Subsequently, the wood samples used for the longitudinal vibration test were used for the static bending test. Eighty-one samples per species were used, and the test was carried out under standard procedure (British standards [BS] 373 1957), in three-point bending stress, using the Instron 3369 model UTM. The load was applied at the rate of 0.1 mm/s with the grain perpendicular to the direction of loading, while the maximum load that caused failure in each sample was recorded. Equations 10, 11, and 12 were used to calculate MOE, MOR, and maximum compression strength parallel to grain (MCS//) respectively.
formula
formula
formula
where p is maximum load at failure (N), l is the span of the material between the supports (mm), b is width of the material (mm), d is thickness of the material (mm), Δ is deflection, and A is the sectional area of the test sample.

Statistical analysis

The experiment was set up in a completely randomized design and data obtained were subjected to analysis of variance, Pearson correlation (r), and regression analysis at α0.05.

  • Yij = μ + Ti + Eij

  • Yij = individual observation

  • μ = mean

  • Ti = treatment effect (tree species)

  • Eij = error term

The mean mechanical and acoustic properties of the hardwood species are reported in Table 1. The sMOE was highest (9.58 GPa) for G. arborea wood while A. adianthifolia wood had the highest MOR (106.31 N mm−2) and MCS// (52.61 N mm−2). For the acoustic properties measured, G. arborea wood had the highest values for FF (1073 Hz), dMOE (11.30 GPa), V (4528.54 m s−1), Es (20.55 GPa), K (8.27), ACE (4013.83 m4 kg−1 s−1), Z (2,492.05 × 103 kg m−2 s−1), but lowest value for tanδ (0.002).

Table 1.

Mechanical and acoustic properties of tested species.

Mechanical and acoustic properties of tested species.
Mechanical and acoustic properties of tested species.

Table 2 shows the correlation analysis among the mechanical and acoustic properties. The least coefficient of correlation (r = 0.15) was obtained with MCS// and ACE while r was highest (0.85) with MOR and Z. All the correlations among these properties were significant, except for sMOE with ACE (0.18), and MCS// with ACE (0.15). Also, Figures 4 through 14 revealed the best selected significant relationship among the mechanical and acoustic properties measured. Each figure shows the exponential and linear relationships of selected properties, for effective comparison. The gray and black trend lines represent the exponential and linear relationships respectively. The highest coefficient of correlation of determination (R2) obtained was with MOR and Z (0.73; linear relationship) while the least R2 was with MCS// and tanδ (0.27; exponential and linear relationship). Meanwhile, Figures 15 through 25 show the graphical relationships among these properties for the different wood species.

Table 2.

Correlation analysis among mechanical and acoustic properties of tested species.

Correlation analysis among mechanical and acoustic properties of tested species.
Correlation analysis among mechanical and acoustic properties of tested species.
Figure 4.

Scatter plot showing the relationship between static modulus of elasticity (sMOE) and damping factor (tanδ).

Figure 4.

Scatter plot showing the relationship between static modulus of elasticity (sMOE) and damping factor (tanδ).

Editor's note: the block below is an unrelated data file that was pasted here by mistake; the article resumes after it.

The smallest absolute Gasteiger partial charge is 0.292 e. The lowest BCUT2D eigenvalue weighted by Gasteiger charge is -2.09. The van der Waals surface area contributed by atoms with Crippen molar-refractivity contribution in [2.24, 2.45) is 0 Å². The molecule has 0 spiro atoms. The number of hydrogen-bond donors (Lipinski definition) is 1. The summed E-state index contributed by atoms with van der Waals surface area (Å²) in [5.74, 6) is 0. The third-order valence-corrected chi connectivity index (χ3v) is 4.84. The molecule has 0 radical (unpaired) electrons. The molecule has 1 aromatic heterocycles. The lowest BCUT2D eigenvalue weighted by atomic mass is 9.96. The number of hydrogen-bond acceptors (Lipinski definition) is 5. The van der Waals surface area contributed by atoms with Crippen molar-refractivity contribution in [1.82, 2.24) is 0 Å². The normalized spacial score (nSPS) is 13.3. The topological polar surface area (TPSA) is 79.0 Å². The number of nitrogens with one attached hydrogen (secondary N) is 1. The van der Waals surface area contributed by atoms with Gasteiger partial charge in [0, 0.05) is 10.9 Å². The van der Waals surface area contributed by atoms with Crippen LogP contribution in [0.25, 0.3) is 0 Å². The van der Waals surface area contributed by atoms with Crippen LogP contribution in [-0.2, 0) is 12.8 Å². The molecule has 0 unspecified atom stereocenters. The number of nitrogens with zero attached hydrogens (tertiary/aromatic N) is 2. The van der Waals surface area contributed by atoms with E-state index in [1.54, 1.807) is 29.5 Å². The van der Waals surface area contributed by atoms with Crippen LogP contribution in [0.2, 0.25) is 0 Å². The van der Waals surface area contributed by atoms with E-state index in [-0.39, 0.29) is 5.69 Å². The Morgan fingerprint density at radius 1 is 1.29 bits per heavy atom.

Figure 5.

Scatter plot showing the relationship between static modulus of elasticity (sMOE) and dynamic modulus of elasticity (dMOE).

Figure 5.

Scatter plot showing the relationship between static modulus of elasticity (sMOE) and dynamic modulus of elasticity (dMOE).

Figure 6.

Scatter plot showing the relationship between static modulus of elasticity (sMOE) and impedance (Z).

Figure 6.

Scatter plot showing the relationship between static modulus of elasticity (sMOE) and impedance (Z).

Figure 7.

Scatter plot showing the relationship between modulus of rupture (MOR) and damping factor (tanδ).

Figure 7.

Scatter plot showing the relationship between modulus of rupture (MOR) and damping factor (tanδ).

Figure 8.

Scatter plot showing the relationship between modulus of rupture (MOR) and dynamic modulus of elasticity (dMOE).

Figure 8.

Scatter plot showing the relationship between modulus of rupture (MOR) and dynamic modulus of elasticity (dMOE).

Figure 9.

Scatter plot showing the relationship between modulus of rupture (MOR) and acoustic coefficient (K).

Figure 9.

Scatter plot showing the relationship between modulus of rupture (MOR) and acoustic coefficient (K).

Figure 10.

Scatter plot showing the relationship between modulus of rupture (MOR) and impedance (Z).

Figure 10.

Scatter plot showing the relationship between modulus of rupture (MOR) and impedance (Z).

Figure 11.

Scatter plot showing the relationship between maximum compression strength parallel to grain (MCS//) and damping factor (tanδ).

Figure 11.

Scatter plot showing the relationship between maximum compression strength parallel to grain (MCS//) and damping factor (tanδ).

Figure 12.

Scatter plot showing the relationship between maximum compression strength parallel to grain (MCS//) and dynamic modulus of elasticity (dMOE).

Figure 12.

Scatter plot showing the relationship between maximum compression strength parallel to grain (MCS//) and dynamic modulus of elasticity (dMOE).

Figure 13.

Scatter plot showing the relationship between maximum compression strength parallel to grain (MCS//) and acoustic coefficient (K).

Figure 13.

Scatter plot showing the relationship between maximum compression strength parallel to grain (MCS//) and acoustic coefficient (K).

Figure 14.

Scatter plot showing the relationship between maximum compression strength parallel to grain (MCS//) and impedance (Z).

Figure 14.

Scatter plot showing the relationship between maximum compression strength parallel to grain (MCS//) and impedance (Z).

Figure 15.

Scatter plot showing the relationship between static modulus of elasticity (sMOE) and damping factor (tanδ) in the independent species.